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The Kessie's
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We have a 2008 5th wheel that has been sitting for 8 years in one spot.  We bought a Class C that we use for traveling.  So Farmer's has been insuring it for the past 8 years

as a MOBILE HOME - with no insurance for driving down the road.  The agent told us that we didn't need to register it because it was not being towed down the road.  SO..now

we want to sell the 5th wheel.  I have read that in Texas (where the registration expired in 2011) they cannot charge you more than $200 for an expired registration...we now

have to register it in order to sell it.  Can anyone offer some information for me?  What is my next step?

 

Thanks,

Diane

kessie2@mac.com

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7 hours ago, The Kessie's said:

We have a 2008 5th wheel that has been sitting for 8 years in one spot.  We bought a Class C that we use for traveling.  So Farmer's has been insuring it for the past 8 years

as a MOBILE HOME - with no insurance for driving down the road.  The agent told us that we didn't need to register it because it was not being towed down the road.  SO..now

we want to sell the 5th wheel.  I have read that in Texas (where the registration expired in 2011) they cannot charge you more than $200 for an expired registration...we now

have to register it in order to sell it.  Can anyone offer some information for me?  What is my next step?

 

Thanks,

Diane

kessie2@mac.com

I've let a travel trailer go unregistered for three years before.  When I went to renew the registration, they had me swear that it hadn't been on the road with it in that time.  I paid for the renewal, a partial amount for the remainder of the year until normal registration came up.  There was no $200 fee for being expired.

If you can find the previous registration papers or the latest renewal notice, take it to the County Tax office and they will take care of it.  If you can't find either of those, take the title so they will have something with a VIN to go on.  Just tell them the trailer has been sitting in one spot for 8 years and hasn't been on the road.

The catch is, you must have it inspected before you can do that.  I just took mine to the nearest inspection location, had it inspected, went and parked it, then went directly to the courthouse to renew.

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If the fifth wheel is in Texas then that is the place to get it registered. I have never heard of the $200 thing but I have licensed a trailer after it has sat unregistered for several years here in Texas and it is quite simple and no extra fee was charged. I was typing this when the reply above came up and my experience was pretty much the same as his. I had to sign an affidavit that the trailer had not been on the road in the years it was unregistered. If your travel trailer has a gross weight of 4500# or greater it will need a vehicle safety inspection.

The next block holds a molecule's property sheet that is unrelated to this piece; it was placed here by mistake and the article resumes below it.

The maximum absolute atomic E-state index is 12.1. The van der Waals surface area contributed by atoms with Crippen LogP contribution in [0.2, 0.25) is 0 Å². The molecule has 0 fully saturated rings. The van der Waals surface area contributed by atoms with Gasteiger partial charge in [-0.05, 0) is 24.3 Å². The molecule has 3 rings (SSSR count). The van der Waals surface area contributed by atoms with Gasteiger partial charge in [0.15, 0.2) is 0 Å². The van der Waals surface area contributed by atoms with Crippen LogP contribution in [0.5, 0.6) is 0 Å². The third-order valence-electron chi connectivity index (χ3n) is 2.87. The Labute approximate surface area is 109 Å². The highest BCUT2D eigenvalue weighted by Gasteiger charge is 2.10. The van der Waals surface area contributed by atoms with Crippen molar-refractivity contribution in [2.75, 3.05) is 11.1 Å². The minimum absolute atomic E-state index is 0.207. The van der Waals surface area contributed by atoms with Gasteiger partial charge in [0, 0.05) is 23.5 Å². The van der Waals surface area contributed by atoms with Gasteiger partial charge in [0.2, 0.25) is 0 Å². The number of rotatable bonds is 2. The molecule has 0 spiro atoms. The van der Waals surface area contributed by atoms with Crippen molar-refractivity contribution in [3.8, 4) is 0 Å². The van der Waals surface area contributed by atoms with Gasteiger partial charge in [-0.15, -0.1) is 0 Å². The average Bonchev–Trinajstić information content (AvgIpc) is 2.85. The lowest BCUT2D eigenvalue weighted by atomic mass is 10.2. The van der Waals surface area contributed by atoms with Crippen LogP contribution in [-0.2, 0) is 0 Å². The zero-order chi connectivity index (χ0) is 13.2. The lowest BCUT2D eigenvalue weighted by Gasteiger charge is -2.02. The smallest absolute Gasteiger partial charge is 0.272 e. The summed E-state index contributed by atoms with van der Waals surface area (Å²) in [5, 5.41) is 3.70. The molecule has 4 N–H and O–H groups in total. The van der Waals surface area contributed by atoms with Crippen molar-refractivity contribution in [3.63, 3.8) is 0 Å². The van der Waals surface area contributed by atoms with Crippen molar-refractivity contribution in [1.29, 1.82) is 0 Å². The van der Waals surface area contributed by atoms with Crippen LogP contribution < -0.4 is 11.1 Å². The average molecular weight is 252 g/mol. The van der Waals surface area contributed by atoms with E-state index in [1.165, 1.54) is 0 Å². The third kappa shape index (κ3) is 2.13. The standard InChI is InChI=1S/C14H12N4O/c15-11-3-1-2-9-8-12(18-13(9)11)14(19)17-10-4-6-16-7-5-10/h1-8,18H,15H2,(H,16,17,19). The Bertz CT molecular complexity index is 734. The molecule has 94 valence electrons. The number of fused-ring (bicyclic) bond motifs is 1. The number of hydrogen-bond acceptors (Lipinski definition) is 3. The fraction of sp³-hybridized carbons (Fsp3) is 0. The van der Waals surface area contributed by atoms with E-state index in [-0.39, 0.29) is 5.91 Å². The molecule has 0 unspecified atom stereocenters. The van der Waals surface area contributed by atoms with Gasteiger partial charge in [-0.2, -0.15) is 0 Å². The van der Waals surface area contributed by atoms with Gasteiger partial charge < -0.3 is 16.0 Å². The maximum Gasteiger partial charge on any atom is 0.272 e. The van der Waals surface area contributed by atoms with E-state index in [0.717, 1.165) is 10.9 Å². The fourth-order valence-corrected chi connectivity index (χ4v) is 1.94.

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6 minutes ago, Lance A Lott said:

Does a vehicle have to be registered in Texas to be sold? It doesn't in my state and the new owner has 15 days affer they register it to get it inspected.  Also the second the title is signed the registration is void, so the new owner has to go register it before they can take it home. Just trying to educate my self.

I don't think it has to be registered to sell it.  It does have to be inspected before it can be registered, that's why I said it was a "catch".  I suppose the new owner could pay for it, then tow it to get it inspected, then go transfer the title and register it.  With the title and a bill of sale, it should not be a problem if one got pulled over.  I just think it might be easier to sell if it was ready to hit the road and it had a current inspection and current plates on it.  The previous plates are sufficient until the new owner can register it.

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7 hours ago, packnrat said:

i say get the gov paperwork in order first.

then sell it.

i base this on ca laws. and nobody wants to deal with a sellers passed on headaches.

many a dmv problem has caused a deal to vaporize right there.  word goes never have problems with the tax man, or the dmv.

 

 

Advice based on California Laws - should NOT be offered.  Apples to Oranges!!

The OP is in Texas, has received good advice FOR TEXAS.

Why would I say that?

CA vehicle owners have the option of filing a certificate of Non Operation. $15 the first year, no charge after that.  The vehicle may not be "on the road".  When (if) the owner wishes to register it, you (only) pay the registration fees due for the current year.

HOWEVER - "Non-OP'  does *NOT* apply to trailers!  (Including Mobile Homes). Failure to pay annual registration, will result in past year's fees being due - regardless of who pays them when ownership transfers. (Buyer beware! - but "who pays" can be negotiated).